Release Date: November 11th, 2010
Genre: Young Adult Contemporary
Source: I own this book.
The Challenge: Piper has one month to get the rock band Dumb a paying gig.
The Deal: If she does it, Piper will become the band’s manager and get her share of the profits.
The Catch: How can Piper possibly manage one egomaniacal pretty boy, one talentless piece of eye candy, one crush, one silent rocker, and one angry girl? And how can she do it when she’s deaf?
Piper can’t hear Dumb’s music, but with growing self-confidence, a budding romance, and a new understanding of the decision her family made to buy a cochlear implant for her deaf baby sister, she discovers her own inner rock star and what it truly means to be a flavor of Dumb.
Sometimes when I write my reviews I talk about the strengths and the weaknesses in the writing, the plot, the characters, etc. I can’t really do that here considering this was my first 5 star review of 2012. And even if it wasn’t worthy of 5 stars, I really couldn’t do that. It’s not that type of book. And it doesn’t deserve to be critiqued, analyzed, or raked over a bed of hot coals. This is a book with a message, and never, not once, does it get preachy.
See, Piper, the main character, is deaf. Yeah, she has a disability. But it doesn’t define who she is. It’s part of who she is, sure, but it’s definitely not a weakness. Piper manages to make her deafness a strength. She becomes a band manager for a really terrible band, and somehow turns them into a force to be reckoned with by herself and with a little help from her brother and best friend.
I will admit that when I first started reading this book I wasn’t sure if I was going to like it. It’s almost always like that with me and contemporary YA though. Sometimes it feels preachy to me, and sometimes it’s overdramatic. I never felt that way with Five Flavors of Dumb. This book seriously cracked me up. It was funny. And I’ve got quotes.
“Don’t go there, Piper. Not today,” warned Dad. Yes, my name is Piper. And no, I don’t see the funny side. Seriously, what family with a history of hereditary deafness names their child after the player of a musical instrument?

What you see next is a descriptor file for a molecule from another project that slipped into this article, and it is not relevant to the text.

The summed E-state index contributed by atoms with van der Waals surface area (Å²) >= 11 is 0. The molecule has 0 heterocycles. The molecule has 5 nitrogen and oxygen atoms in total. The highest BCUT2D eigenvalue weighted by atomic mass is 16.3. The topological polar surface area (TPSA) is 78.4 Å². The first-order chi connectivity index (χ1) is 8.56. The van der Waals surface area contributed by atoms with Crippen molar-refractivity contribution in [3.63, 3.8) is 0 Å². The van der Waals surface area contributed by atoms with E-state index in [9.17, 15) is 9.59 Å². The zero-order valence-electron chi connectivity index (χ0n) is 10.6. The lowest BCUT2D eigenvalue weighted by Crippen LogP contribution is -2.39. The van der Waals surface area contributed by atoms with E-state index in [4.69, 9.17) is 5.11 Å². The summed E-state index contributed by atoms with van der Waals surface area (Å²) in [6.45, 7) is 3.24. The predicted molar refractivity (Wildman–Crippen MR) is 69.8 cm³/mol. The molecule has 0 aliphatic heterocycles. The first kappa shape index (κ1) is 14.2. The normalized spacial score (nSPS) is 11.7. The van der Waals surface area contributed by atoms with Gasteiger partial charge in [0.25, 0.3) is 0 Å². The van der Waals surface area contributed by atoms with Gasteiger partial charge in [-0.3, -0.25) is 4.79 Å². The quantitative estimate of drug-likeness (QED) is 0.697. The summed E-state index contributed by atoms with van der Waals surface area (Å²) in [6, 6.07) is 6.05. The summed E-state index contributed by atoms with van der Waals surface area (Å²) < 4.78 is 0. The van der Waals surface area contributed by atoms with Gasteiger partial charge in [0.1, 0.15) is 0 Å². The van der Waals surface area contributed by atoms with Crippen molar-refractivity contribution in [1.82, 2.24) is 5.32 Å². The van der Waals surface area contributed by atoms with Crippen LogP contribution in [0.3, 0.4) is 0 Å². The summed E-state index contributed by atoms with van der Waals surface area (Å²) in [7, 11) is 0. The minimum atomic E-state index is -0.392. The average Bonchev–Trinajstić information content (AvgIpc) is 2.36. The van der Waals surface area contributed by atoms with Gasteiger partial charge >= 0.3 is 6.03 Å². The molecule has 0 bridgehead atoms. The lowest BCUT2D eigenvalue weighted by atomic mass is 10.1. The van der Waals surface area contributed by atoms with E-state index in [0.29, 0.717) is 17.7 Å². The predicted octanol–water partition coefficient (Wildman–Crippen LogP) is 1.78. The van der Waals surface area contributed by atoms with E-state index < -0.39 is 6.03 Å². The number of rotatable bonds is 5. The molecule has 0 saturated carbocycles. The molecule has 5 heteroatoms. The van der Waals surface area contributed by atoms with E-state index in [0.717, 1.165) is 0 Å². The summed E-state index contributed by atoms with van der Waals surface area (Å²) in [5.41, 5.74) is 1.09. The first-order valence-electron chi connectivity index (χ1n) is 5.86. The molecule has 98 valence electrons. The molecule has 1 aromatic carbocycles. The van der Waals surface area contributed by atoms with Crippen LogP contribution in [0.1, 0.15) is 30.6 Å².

By the time everyone was in sync, Dumb had its first original song, and although Josh was bummed when I said he should change the lyrics “Hey ho, make me happy” because they were likely to be misinterpreted, a glare from Tash convinced him I was right.
Those were a few of my favorites. Much funnier in context, sure, but I hope it gives you an idea of the humor found in this novel. And it covers a lot of serious topics, but I never once found it to be heavy or overdone. It’s all about how the story makes you feel. If you connect with the characters. Can you relate to their experiences? Piper never lets her deafness get her down. She never gives up no matter how many times she gets made fun of. Even her own family sees her deafness as a weakness, but I, the reader, never did.
I thought this book was trying to say a few things. Like:
~Relationships with people are powerful bonds. So is the bond with music. Sometimes it can bring you together, and sometimes it tears you apart.
~People are not always who they seem. Stereotypes can be, and often are, shattered (and I’m not just talking about Piper here).
Almost everyone in this book was a walking stereotype from the very beginning. But some of the character transformations they went through absolutely shocked me. I was stunned. The ending of this book blew me away. It’s what bumped this book up from a 4 star to a 5 star. And I can’t really talk about the ending without getting spoilery. Just read this book if you haven’t already. It’s special, and it’s important. Before I go, I’m going to leave you with one more quote from the narrative.
But you’re worrying about the wrong things. Don’t worry about wanting to change; start worrying when you don’t feel like changing anymore. And in the meantime, enjoy every version of yourself you ever meet, because not everybody who discovers their true identity likes what they find.”
To buy a copy of Five Flavors of Dumb from Amazon.com, click here: Five Flavors of Dumb. As of 1/24/2012, the Kindle and paperback versions are 8.99.